level of quality out of "Soul Calibur" on a home system. Sadly,
SC5 lacks the epic presentation and entertaining
unlockables that the series became known for in the early days. Even so, SC5
manages to shine during actual
gameplay, where the lush in-game graphics and amazing music/sound quality do the
talking. There is also a solid and fun gameplay system in place, which allows SC5
to hold its own. SC5 is very much an "arcade style" fighting
game... and yes, even some beloved arcade fighters of the past didn't contain
We're not wrong to "expect" certain things from a series when it's
delivered such quality content in the past... but does SC5 deserve a
horrible rating simply because it's missing story and presentation elements?
Well, if that's the case... then the highly acclaimed Virtua Fighter 5: Final
Showdown should get an even worse score, since it has no story element at
all. See, it's all about perspective... and when it comes down to it, the
gameplay is what matters.
So really... how is SC5's gameplay? Well, if you ask a panel of veteran Soul
Calibur fans their thoughts, you're going
to get very mixed opinions. The thing about the Soul series is... depending on the
characters you've decided to main over the years, you've either enjoyed the
changes with each sequel or you despise them (probably a bit of both). To get
the most out of SC5, you'll really have to "empty your cup" and
approach it from a fresh perspective. On that note, I strongly suggest that you try out all characters... not just your
SC5 has significantly grown on me after playing for over half a year.
Even though I don't believe it is the best gameplay experience of the
series, SC5 definitely rewards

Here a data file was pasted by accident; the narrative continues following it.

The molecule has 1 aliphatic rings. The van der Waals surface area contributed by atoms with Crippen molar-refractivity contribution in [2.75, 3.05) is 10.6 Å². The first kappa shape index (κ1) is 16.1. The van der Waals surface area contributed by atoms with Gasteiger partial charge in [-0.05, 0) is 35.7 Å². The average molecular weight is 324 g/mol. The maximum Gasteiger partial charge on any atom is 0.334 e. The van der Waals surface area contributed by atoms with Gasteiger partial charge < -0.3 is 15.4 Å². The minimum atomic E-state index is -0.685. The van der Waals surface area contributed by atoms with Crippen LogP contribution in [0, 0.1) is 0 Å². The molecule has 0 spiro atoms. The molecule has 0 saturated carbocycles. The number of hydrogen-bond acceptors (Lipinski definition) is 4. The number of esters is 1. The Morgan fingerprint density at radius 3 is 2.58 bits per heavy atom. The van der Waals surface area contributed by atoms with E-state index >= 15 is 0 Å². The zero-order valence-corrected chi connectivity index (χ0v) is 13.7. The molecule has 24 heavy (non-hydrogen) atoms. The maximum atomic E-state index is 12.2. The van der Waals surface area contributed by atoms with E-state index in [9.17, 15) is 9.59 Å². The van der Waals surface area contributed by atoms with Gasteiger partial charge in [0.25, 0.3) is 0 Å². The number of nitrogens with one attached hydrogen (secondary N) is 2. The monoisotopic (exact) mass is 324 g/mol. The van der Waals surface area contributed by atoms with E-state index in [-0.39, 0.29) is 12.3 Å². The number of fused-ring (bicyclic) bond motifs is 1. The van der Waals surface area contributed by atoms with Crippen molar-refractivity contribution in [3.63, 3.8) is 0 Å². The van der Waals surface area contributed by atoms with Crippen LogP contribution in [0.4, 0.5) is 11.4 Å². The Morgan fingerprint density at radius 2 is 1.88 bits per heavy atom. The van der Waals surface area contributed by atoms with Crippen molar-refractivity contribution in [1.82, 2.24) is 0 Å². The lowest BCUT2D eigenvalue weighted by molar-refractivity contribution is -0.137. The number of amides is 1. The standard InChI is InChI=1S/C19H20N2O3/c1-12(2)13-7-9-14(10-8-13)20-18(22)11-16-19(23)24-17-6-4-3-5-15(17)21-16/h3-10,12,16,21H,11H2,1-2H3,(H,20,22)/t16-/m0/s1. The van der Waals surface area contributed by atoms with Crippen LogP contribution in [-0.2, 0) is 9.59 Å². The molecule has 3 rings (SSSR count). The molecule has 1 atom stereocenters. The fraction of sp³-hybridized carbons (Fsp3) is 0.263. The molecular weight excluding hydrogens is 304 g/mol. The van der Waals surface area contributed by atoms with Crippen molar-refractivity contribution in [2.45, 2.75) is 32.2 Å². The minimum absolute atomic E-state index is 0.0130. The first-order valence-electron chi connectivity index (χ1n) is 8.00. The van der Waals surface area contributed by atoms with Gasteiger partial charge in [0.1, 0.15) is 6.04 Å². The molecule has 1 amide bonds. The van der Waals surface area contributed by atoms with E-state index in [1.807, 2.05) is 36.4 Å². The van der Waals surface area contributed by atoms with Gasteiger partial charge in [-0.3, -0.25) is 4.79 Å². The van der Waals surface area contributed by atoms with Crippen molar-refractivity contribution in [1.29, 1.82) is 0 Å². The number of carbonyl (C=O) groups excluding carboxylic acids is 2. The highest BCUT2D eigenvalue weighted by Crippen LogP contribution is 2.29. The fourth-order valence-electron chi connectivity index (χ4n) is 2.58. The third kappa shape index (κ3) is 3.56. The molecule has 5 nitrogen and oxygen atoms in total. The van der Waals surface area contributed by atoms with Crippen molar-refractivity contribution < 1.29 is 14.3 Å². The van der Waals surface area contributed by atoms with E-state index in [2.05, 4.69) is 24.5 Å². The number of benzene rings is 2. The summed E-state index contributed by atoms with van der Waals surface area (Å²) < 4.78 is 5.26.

practice and skill. While the new mechanics may not enhance the experience that the series was previously known
for, systems like Brave Edge and Just Guard offer a unique gameplay experience
that stands on its own. However, SC5 certainly doesn't come without
Of course I miss back-and-forth Guard Impact wars with fellow skilled players, and punishing spammers with
GI into stylish
counter combos. Now with
smaller movesets, easy-to-connect super moves, and stricter defensive options, SC5 nearly
"promotes" spamming and repetition... (and trolling)... it actually plays more like a
2D fighter at times.
However, the streamlined system definitely has its benefits for the competitive scene.
Even though SC5 lacks the 1-player experience, it has the setup of a
tournament-ready fighting game and has received great support because
It's understandable that returning players are discouraged to have to relearn
a character they once knew so well. If you could list ALL the
individual complaints that loyal players have about changes to SC4
characters' movesets, you'd have the length of a novel to read. I've actually taken a
good look at complaints from the SC community, and I share some of